Scientists have been trying for years to design the “Goldilocks” of biocompatible materials that are “just right” for tissue engineering applications — not too difficult to make, elastic enough to respond to the dynamic nature of the human body, and stable enough to support effective cell growth.
However, most materials designed so far fall short.
An international team led by the Wyss Institute recently used microfabrication techniques to design a new micropatterned hydrogel that shows great promise for tissue engineering — cardiac tissue in particular. It incorporates an elastic protein called tropoelastin, which is found in all elastic human tissues.
As reported recently in Biomaterials, these so-called “MeTro hydrogels” are highly elastic, and can be fabricated in less than one minute. Lead author Nasim Annabi, Ph.D., a Wyss Postdoctoral Fellow, said that the gel recipe calls for ultraviolet light, which is used to create a reactive form of tropoelastin called methacrylated tropoelastin in a water-based solution — hence the name “MeTro hydrogel.”
The MeTro gels extend up to 400 percent of their length before breaking. They also exhibit superior mechanical properties overall and support robust cell growth both in two-dimensional and three-dimensional culture environments, said Annabi, who collaborated with Wyss Associate Faculty member Ali Khademhosseini, Ph.D., others from the United States, and a team from the University of Sydney in Australia led by Anthony Weiss, Ph.D.
“It’s a nice stable gel,” said Annabi, “and it is tunable, too,” — meaning she can safely tweak the gel to change its physical properties, such as porosity, swelling properties, elasticity, and stiffness.
But there’s even more to get the heart pumping in this story.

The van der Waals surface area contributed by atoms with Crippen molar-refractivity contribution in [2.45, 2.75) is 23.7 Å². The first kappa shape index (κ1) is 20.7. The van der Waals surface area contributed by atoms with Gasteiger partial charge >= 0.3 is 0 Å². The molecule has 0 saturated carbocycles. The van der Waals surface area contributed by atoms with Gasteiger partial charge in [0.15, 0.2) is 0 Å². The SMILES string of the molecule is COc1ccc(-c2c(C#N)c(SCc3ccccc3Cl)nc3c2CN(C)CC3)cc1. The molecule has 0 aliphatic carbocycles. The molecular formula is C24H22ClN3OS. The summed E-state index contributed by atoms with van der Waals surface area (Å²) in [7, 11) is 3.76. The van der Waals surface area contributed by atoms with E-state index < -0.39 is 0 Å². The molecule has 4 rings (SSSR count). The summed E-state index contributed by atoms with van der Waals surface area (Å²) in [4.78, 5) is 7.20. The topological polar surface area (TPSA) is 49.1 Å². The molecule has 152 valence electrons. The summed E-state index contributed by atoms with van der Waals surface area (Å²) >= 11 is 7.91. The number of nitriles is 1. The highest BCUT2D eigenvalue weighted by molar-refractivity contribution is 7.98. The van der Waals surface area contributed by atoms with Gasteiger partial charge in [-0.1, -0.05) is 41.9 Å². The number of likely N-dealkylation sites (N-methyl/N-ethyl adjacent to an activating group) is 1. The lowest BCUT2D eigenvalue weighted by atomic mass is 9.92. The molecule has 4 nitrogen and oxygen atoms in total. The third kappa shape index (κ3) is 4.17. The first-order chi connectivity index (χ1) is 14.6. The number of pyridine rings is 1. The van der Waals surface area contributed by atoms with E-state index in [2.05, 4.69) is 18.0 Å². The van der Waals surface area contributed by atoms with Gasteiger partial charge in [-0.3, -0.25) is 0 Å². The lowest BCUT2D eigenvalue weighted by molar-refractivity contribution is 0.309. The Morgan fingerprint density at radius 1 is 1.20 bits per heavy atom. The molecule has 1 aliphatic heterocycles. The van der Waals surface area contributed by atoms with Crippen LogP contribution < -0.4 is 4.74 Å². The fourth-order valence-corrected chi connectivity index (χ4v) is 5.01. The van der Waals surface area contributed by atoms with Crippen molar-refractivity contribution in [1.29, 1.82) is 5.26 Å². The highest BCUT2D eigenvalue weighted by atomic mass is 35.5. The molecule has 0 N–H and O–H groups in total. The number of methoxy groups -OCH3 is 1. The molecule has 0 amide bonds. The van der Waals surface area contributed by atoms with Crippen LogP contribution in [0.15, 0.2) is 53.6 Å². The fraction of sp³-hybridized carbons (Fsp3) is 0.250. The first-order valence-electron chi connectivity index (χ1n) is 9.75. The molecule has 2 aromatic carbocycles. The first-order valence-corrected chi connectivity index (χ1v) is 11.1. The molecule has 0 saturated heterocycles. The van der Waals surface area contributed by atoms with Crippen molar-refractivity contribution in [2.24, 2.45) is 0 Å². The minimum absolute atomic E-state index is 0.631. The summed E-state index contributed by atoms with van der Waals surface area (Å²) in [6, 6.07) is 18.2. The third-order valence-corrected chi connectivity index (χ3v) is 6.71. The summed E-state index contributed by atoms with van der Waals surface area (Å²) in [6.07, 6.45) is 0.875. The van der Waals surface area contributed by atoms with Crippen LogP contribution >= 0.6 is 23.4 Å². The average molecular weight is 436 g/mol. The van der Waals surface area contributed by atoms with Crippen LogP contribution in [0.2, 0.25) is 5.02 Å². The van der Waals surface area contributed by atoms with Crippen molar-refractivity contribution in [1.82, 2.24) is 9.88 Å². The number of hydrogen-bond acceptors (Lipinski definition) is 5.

In a tandem publication in another journal called Advanced Functional Materials, the team recently reported their success using the MeTro hydrogels to successfully engineer cardiac tissue.
The researchers mimicked the nature of human heart tissue by adding linear patterns to the gels to align heart cells and engineer cardiac tissues. “To the best of our knowledge,” Annabi said, “this is the first report of purpose-built, high-resolution patterns on the surface of an elastic human protein-based gel.”
The gels promoted the attachment, spreading, alignment, function, and intercellular communication of heart cells isolated from the rat heart by providing an elastic mechanical support that mimics their dynamic properties in vivo, she said. They even contract in synchrony on these elastic substrates, in response to electrical stimulation.
The team’s next step is to see if the MeTro gels will effectively regenerate heart tissue in the artery of a sheep. Eventually, MeTro gels could be used to engineer new heart valves or in model cardiac diseases, Annabi said.
The team acknowledges research support by the National Health and Medical Research Council, the National Science Foundation, the Office of Naval Research, the National Institutes of Health, the CRC for Polymers, Australian Research Council, Australian Defense Health Foundation, and the National Health and Medical Research Council.